US 3684791 A
N (A1), N (B29)-di-tert. butyloxycarbonyl insulin, useful as a hypoglycemic agent. A method for its preparation by reacting insulin, in a mixture of an N,N'-dialkylcarboxylic acid amide having a total of from three to six carbon atoms and an aqueous buffer solution having a pH between 8.0 and 9.0, with a 20 to 75 fold molar excess of tert. butyloxycarbonyl azide at 20 DEG to 50 DEG C.
Description (OCR text may contain errors)
United States Patent Geiger et a1.
[ N 5", N' -DI-TERT.
BUTYLOXYCARBONYL-INSULIN AND PROCESS FOR ITS MANUFACTURE  Inventors: Roll Geiger, Frankfurt am Main;
Werner Pfafl', Hofheim, Taunus; Alfred Binder, Eppenhain, Taunus; Hans-Hermann Schiine, Bad Soden, Taunus; Adolf Mager, Niedemhausen, Taunus, all of Germany  Assignee: Farbwerke gescllschaft vormals Meister Lucius 8r Bruning, Frankfurt am Main, erm n [5 6] References Cited UNITED STATES PATENTS 3,528,960 9/1970 Haas ..260/1 12.7
Hoechst Alifien 8 [151 3,684,791 [451 Aug. 15, 1972 OTHER PUBLICATIONS Levy et a1., Biochemistry (Wash) 6, 3559- 3568 (1967).
'Evans et aL, J. Biol. Chem. 228, 295- 304 (1957).
Gaunt et al., Biochem. J. 33, 908, 909 and 911- 918 (1939). Hunter et 2.1., J. Am. Chem. Soc. 84,-3491- 3504 (1962).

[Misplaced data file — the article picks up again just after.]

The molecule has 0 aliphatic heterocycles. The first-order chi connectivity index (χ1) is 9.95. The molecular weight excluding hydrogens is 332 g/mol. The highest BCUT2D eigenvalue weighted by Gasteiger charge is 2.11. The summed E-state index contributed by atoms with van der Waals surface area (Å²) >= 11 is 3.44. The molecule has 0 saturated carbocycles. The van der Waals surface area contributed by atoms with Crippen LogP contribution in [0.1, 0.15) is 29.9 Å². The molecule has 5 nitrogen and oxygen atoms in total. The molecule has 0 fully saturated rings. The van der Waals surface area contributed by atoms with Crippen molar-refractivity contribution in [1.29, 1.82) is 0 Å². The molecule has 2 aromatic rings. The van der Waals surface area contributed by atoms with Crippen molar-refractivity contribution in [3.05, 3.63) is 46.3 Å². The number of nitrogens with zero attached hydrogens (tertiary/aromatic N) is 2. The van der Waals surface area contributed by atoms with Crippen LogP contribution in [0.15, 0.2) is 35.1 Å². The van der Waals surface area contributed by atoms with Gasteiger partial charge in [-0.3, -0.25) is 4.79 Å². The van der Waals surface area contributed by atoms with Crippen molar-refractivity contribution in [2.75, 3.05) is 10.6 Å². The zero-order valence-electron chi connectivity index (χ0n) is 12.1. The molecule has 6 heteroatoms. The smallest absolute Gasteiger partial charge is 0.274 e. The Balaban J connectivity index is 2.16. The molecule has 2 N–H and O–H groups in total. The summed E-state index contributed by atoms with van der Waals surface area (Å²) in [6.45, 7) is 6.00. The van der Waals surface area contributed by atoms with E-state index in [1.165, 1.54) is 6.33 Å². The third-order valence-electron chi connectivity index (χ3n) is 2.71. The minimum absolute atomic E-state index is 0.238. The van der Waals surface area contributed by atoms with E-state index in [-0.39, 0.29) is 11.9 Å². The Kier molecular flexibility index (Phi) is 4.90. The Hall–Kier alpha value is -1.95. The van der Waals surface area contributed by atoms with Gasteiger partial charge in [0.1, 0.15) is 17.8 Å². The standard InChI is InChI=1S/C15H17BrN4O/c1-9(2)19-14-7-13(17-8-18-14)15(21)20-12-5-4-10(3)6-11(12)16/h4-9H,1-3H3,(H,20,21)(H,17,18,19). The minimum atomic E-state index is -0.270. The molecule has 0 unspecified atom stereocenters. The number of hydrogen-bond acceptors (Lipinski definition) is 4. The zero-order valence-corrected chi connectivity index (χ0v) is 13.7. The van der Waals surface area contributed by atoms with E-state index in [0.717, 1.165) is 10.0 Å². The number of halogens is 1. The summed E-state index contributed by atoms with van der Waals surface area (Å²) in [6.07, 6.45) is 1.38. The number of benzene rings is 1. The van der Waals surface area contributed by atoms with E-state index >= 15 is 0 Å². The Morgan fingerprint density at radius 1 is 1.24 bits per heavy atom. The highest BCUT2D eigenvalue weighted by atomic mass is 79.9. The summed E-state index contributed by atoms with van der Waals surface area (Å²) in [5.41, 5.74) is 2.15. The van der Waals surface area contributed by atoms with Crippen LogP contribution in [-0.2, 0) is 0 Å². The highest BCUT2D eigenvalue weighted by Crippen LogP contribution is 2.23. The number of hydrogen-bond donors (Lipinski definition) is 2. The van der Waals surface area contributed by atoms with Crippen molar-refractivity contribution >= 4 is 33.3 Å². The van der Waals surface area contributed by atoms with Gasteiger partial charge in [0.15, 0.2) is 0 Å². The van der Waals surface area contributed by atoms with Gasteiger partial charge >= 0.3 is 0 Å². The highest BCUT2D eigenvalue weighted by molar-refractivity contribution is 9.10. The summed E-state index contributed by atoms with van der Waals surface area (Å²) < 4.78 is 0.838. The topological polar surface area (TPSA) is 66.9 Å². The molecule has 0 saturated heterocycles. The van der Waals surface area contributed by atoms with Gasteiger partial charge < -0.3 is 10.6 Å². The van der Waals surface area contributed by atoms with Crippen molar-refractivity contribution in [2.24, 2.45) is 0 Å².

Primary Examiner-Lewis Gotts Assistant Examiner-Melvyn M. Kassenoff Attorney-Curtis, Morris & Safford 7] ABSTRACT N N -di-tert. butyloxycarbonyl insulin, useful as a hypoglycemic agent. A method for its preparation by reacting insulin, in a mixture of'an N,N'-dialky1carboxylic acid amide having a total of from three to six carbon atoms and an aqueous buffer solution having a pH between 8.0 and 9.0, with a 20 to 75 fold molar excess of tert. butyloxycarbonyl azide at- 20 to 50C.
2 Claims, 1 Drawing Figure The present invention relates to N", N -ditert. butyloxycarbonyl-insulin and to a process for preparing the same. Said compound, whose insulin activity shows a marked depot effect, is obtained by reacting insulin with a 20-75 fold molar excess of tert. butyloxycarbonyl-azide at 20 to 50C in a mixture consisting of an N,N'-dialkyl-carboxylic acid amide having in total from three to six carbon atoms and an aqueous buffer solution whose pH ranges from 8.0 to 9.0.
The blocking of insulin amino groups by acylation has frequently been attempted. Thus in Biochimica et Biophysica Acta, 5, 89-97( 1950), pages 89-97) the influence of such reactions upon the biological action has been examined. In Compt. rend. Lab. Carlsberg, Ser. chim. 30, 104-125(1956), insulin phenyl carbamoyl derivatives are described; however, even under controlled conditions the partial reaction of insulin with phenylisocyanate always yields, always mixtures, for example, a mixture of unreacted insulin, monoand diphenyl-carbamoyl insulin.
Under more severe conditions, more uniform triacyl derivatives may be obtained. However, these possess less favorable properties in regard to the biological action. Thus, for example, triacetyl-insulin and tri-tert. butyloxycarbonyl-insulin which are disclosed in Biochemistry, 6, 3559-3568(l967) show only 25-30 percent of the biological action of insulin in the spasm test on mice.